Planet of the Apes (2001) movie review: monkey business

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What happens when you give $100 million to a geeky fanboy? You get a $100 million homage to a cult classic SF flick beloved by geeky fanboys.

Clearly, though, Tim Burton is no ordinary geeky fanboy, having taken such diverse figures as Batman and cheese-filmmaker Ed Wood — characters much loved among fannish types — and given them a whole new spin, exploring the dark, psychosexual underpinnings of their subliminal selves. And always, the pathos of the outsider (a theme geeky fanboys and girls can appreciate) seemed to obsess him, from the lonely, misunderstood Edward Scissorhands to the tormented Bruce Wayne to Ichabod Crane, Man of Reason among the superstitious.

So, a “reimagining,” as Burton has been calling it, of Planet of the Apes would surely be ripe for Burton’s brand of psychological autopsy. A human man, alone among hostile, intelligent apes, unable to relate to the uncivilized, subjugated homo sapiens he encounters… Bring on the angst, the hero’s twisted self-torture, all the stuff that makes you wonder what happened to the director as a child!

But don’t hold your breath waiting for it here.

Oh, the film looks incredible. Rick Baker’s ape makeup is astounding: the actors under all that latex can still use their faces to act, smirking, quirking eyebrows, and so on — it’s really easy to forget that these are not intelligent, speaking primates up on the screen. Tim Roth (The Legend of 1900) as the evil chimp general and Michael Clarke Duncan (Cats & Dogs, The Whole Nine Yards) as his lieutenant are terrific, Roth in particular oozing malevolence even through all that makeup. (Helena Bonham Carter [Fight Club, The Wings of the Dove] is less compelling as a rebellious chimp sympathetic to the humans’ cause. That’s not really her fault; bad guys are always more interesting onscreen.) And the apes have a richer culture this time around, too… or richer-looking, at least, the soldiers sporting menacing armor decorated with meaningful symbols, ape houses and clothing demonstrating their appreciation for beautiful design. They have music and an economy and a seemingly viable society. And that’s really cool.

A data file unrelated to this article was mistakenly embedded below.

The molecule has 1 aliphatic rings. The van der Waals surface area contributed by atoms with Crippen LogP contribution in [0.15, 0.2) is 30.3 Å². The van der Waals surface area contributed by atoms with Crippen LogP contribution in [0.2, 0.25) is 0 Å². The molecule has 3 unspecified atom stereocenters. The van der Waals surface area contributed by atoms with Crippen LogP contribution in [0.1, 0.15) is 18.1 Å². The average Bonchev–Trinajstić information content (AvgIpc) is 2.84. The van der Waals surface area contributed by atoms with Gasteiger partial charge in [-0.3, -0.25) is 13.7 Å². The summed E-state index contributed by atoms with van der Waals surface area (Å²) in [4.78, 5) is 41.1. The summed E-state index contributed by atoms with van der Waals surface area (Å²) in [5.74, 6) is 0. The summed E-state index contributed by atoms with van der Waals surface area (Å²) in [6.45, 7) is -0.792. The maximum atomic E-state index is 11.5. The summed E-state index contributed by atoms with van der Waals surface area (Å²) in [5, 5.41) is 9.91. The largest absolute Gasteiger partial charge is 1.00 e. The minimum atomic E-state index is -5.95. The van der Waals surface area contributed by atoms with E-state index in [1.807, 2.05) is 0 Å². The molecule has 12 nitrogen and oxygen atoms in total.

But that’s just window dressing. The film is pretty and all, but it feels like an episode of Mark Wahlberg in the 25th Century, or whenever. As astronaut Leo Davidson, hurdled from his home in the early 21st century (thanks to, it must be said, his own macho stupidity) into the future, to a planet run by apes, Wahlberg (The Perfect Storm, Three Kings) feels a tad unsupported by the story (and the director) — he’s a capable actor, but his muted onscreen personality isn’t the type that can get away with becoming a heroic figure without some more help from the manufacturers of his tale. His rallying of the human troops for the big battle between ape and human simply isn’t believable, no matter how often leather-bikini-clad babe Daena (Estella Warren: Driven) insists her people will follow him. If Wahlberg can play the leader type, we’ve yet to see him do it.

Written by William Broyles Jr (Cast Away, Apollo 13) and Lawrence Konner and Mark Rosenthal (both of whom wrote Mighty Joe Young and Mercury Rising), this new script based on Pierre Boulle’s novel is less overtly socially satirical that the original — though it tosses some bones to the concept of giving humans a taste of their exploitative medicine — and more interested in nodding fondly back at the 1968 film, putting classic lines of dialogue from the original to humorous use. (And it’s almost impossible to avoid doing so here: “A planet where Mark Wahlberg evolved from Charlton Heston?”) Heston gets a fun cameo, too.

Ultra purists, of course, will probably wish that Burton had kept his damn dirty paws off a classic… but that’s usually the case with remakes. Anyone looking for a good, fun popcorn movie in which monkeys get their butts kicked will get precisely what they expect. But Burton fanatics (like me) will wonder where the hell Burton was in all of this — except for the absolutely gorgeous production design, it doesn’t feel like a Burton movie at all.

Oh, and the ending? Hilarious. But it makes no logical sense at all.

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